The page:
The 36 officers problem

By 
Marianne Freiberger

This article is part of Five of Euler's best. Click here to read the other four problems featured in this series, which is based on a talk given by the mathematician Günter M. Ziegler at the European Congress of Mathematics 2016.


This problem looks like a puzzle you might find in a Sunday paper. Imagine there's a war. You're in command of an army that consists of six regiments, each containing six officers of six different ranks. Can you arrange the officers in a 6x6 square so that each row and each column of the square holds only one officer from each regiment and only one officer from each rank?

Just as any Sunday puzzler Euler had a go at the problem, but without success. "After we have put a lot of thought into finding a solution, we have to admit that such an arrangement is impossible, though we can't give a rigorous demonstration of this" he wrote in 1782. A proof that the problem is impossible to solve didn't come along until nearly 130 years later. The French mathematician Gaston Terry provided it in 1901.

If you've ever come across Latin squares, then the 36 officers problem might have reminded you of them. A Latin square is a square array of symbols (for example numbers or letters) in which every symbol occurs just once in every row and column. If you combine two Latin squares of the same size but with different symbols, you get what's called a Graeco-Latin square (also called an Euler square). It contains pairs of symbols so that every member of a pair occurs exactly once in each row and column, and so that every possible pair appears exactly once on the array.

A Latin square with numbers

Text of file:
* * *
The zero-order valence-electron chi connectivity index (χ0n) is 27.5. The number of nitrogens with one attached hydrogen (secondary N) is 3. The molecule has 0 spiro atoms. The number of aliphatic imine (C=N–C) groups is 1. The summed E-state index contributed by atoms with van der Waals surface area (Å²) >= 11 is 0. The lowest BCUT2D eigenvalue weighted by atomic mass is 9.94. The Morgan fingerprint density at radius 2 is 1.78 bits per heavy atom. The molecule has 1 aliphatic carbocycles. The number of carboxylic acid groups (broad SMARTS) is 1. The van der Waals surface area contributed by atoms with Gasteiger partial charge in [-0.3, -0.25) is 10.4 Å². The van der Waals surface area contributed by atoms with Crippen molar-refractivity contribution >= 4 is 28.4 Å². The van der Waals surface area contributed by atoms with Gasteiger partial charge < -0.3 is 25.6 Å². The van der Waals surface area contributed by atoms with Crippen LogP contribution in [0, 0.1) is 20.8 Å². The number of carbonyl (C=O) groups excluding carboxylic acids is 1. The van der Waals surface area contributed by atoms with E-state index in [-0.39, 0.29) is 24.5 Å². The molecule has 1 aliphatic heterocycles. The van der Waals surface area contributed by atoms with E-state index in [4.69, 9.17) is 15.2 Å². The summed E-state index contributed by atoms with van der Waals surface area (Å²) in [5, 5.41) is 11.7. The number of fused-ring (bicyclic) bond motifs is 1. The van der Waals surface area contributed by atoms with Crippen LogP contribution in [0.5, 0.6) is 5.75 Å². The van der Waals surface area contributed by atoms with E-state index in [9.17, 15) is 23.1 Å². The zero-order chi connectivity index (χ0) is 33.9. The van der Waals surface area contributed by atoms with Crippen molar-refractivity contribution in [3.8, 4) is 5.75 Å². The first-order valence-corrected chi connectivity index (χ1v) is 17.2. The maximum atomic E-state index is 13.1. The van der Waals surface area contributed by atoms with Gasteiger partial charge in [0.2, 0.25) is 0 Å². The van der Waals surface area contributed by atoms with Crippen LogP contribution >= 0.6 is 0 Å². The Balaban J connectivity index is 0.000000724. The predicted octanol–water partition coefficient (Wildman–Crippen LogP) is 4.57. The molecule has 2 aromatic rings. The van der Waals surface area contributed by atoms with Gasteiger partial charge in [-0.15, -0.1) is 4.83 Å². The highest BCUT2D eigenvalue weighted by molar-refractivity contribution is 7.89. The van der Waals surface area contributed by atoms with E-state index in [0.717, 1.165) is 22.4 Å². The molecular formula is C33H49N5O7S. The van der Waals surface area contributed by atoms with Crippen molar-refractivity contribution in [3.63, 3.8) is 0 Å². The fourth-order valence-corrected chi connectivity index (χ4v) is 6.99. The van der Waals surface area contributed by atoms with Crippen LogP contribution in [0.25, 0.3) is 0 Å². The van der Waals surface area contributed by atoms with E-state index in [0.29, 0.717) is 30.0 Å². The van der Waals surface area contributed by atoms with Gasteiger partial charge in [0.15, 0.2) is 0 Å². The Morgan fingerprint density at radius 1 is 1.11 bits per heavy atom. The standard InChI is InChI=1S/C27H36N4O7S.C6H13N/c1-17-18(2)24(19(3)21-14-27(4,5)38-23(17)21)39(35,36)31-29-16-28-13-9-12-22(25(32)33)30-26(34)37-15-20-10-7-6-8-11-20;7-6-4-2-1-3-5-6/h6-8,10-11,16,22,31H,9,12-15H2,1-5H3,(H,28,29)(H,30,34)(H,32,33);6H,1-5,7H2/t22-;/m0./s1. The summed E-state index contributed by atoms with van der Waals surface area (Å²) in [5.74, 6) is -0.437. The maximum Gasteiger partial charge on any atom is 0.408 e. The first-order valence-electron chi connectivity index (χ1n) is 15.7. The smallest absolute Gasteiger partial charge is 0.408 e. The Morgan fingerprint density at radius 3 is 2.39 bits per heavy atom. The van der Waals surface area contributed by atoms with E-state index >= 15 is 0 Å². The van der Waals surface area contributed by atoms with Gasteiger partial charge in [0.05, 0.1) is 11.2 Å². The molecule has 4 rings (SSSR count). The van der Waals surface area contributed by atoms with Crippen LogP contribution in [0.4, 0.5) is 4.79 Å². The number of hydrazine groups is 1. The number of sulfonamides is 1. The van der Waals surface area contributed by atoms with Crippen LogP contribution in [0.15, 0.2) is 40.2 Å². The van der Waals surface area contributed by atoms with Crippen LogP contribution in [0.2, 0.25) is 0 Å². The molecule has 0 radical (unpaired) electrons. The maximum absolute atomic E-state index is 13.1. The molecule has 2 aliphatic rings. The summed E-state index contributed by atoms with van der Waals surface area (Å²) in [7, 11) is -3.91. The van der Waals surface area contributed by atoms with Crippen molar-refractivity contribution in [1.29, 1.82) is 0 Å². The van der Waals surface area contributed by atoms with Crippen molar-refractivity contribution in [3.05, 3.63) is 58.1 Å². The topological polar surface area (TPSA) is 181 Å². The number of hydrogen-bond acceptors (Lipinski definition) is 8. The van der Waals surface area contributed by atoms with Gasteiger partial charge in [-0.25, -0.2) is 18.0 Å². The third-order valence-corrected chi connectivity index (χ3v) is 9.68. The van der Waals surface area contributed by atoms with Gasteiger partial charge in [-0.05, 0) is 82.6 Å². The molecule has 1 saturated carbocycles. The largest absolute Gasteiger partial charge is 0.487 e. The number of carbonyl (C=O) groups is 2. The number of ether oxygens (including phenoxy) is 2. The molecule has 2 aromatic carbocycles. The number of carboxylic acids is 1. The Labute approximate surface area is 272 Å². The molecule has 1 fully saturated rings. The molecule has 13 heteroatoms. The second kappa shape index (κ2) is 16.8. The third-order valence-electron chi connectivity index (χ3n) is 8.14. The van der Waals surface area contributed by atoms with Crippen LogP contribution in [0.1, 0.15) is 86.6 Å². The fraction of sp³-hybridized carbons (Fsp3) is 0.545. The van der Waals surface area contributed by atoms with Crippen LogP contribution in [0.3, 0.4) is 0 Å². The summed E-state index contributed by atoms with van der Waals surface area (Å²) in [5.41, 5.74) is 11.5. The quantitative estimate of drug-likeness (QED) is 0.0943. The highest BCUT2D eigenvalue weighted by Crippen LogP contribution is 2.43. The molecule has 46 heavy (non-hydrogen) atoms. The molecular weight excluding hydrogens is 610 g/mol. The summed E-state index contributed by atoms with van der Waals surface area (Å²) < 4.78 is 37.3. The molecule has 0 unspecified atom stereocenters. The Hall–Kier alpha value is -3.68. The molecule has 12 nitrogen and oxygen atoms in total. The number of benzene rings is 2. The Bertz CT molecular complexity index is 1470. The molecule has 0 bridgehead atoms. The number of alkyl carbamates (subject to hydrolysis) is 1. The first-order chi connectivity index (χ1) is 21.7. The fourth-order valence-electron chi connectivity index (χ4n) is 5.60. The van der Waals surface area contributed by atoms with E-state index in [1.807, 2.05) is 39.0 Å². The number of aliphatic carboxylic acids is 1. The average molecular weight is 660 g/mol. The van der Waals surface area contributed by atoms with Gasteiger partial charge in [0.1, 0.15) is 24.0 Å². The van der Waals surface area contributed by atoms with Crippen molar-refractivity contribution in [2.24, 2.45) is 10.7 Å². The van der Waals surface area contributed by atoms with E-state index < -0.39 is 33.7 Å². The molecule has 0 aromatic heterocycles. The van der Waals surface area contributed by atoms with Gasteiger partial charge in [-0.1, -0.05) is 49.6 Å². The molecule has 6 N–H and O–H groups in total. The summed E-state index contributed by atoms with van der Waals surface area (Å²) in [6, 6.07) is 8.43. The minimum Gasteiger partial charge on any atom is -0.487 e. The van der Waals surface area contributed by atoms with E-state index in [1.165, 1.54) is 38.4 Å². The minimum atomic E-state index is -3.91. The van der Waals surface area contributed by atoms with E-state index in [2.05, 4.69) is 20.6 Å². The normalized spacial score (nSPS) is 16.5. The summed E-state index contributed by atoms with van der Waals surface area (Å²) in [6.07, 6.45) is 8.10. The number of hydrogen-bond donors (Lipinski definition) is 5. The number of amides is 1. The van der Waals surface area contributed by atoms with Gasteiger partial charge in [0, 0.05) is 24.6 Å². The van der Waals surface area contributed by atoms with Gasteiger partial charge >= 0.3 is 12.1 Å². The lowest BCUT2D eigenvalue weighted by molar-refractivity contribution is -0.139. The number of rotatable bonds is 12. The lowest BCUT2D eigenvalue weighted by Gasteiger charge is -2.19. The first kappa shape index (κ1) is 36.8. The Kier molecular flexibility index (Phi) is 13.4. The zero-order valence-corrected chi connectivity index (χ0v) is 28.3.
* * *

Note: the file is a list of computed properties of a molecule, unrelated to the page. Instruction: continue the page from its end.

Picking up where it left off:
+
A different Latin square with letters
=
A Euler square

Euler realised that a solution of the 36 officers problem would give us a Graeco-Latin 6x6 square. The pairs in this case represent an officer's rank and regiment. That's unlucky: if their had been five regiments and ranks, or seven regiments and ranks, then the problem could have been solved. Euler was aware of this too and speculated that Graeco-Latin squares are impossible if the number of cells on the side of square (the order of the square) is of the form 4k + 2 for a whole number k (6 = 4x1 +2). It wasn't until 1960 that he was proved wrong. The mathematicians Bose, Shrikhande and Parker enlisted the help of computers to prove that Graeco-Latin squares exist for all orders except 2 and 6.

So why do we mention what at first sight looks like an Euler fail rather than an Euler success? Because as usual with Euler, there's a lot more to his work on the problem than a bit of speculation. The 36 officer problem inspired him to a lot of work on Latin and Graeco-Latin squares, including on problems akin to modern-day sudoku (see this article for more on sudoku and other types of interesting squares). It contributed important work to an area of maths called combinatorics which, as you may have guessed, is about combining objects in ways that satisfy particular constraints, and has many applications in the real world.


About this article

This article is part of Five of Euler's best. Click here to read the other four problems featured in this series, which is based on a talk given by the mathematician Günter M. Ziegler at the European Congress of Mathematics 2016.

Günter M. Ziegler is professor of Mathematics at Freie Universität Berlin, where he also directs the Mathematics Media Office of the German Mathematical Society DMV. His books include Proofs from THE BOOK (with Martin Aigner) and Do I count? Stories from Mathematics..

Marianne Freiberger is Editor of Plus. She really enjoyed Ziegler's talk about Euler at the European Congress of Mathematics in Berlin in July 2016, on which this article is based.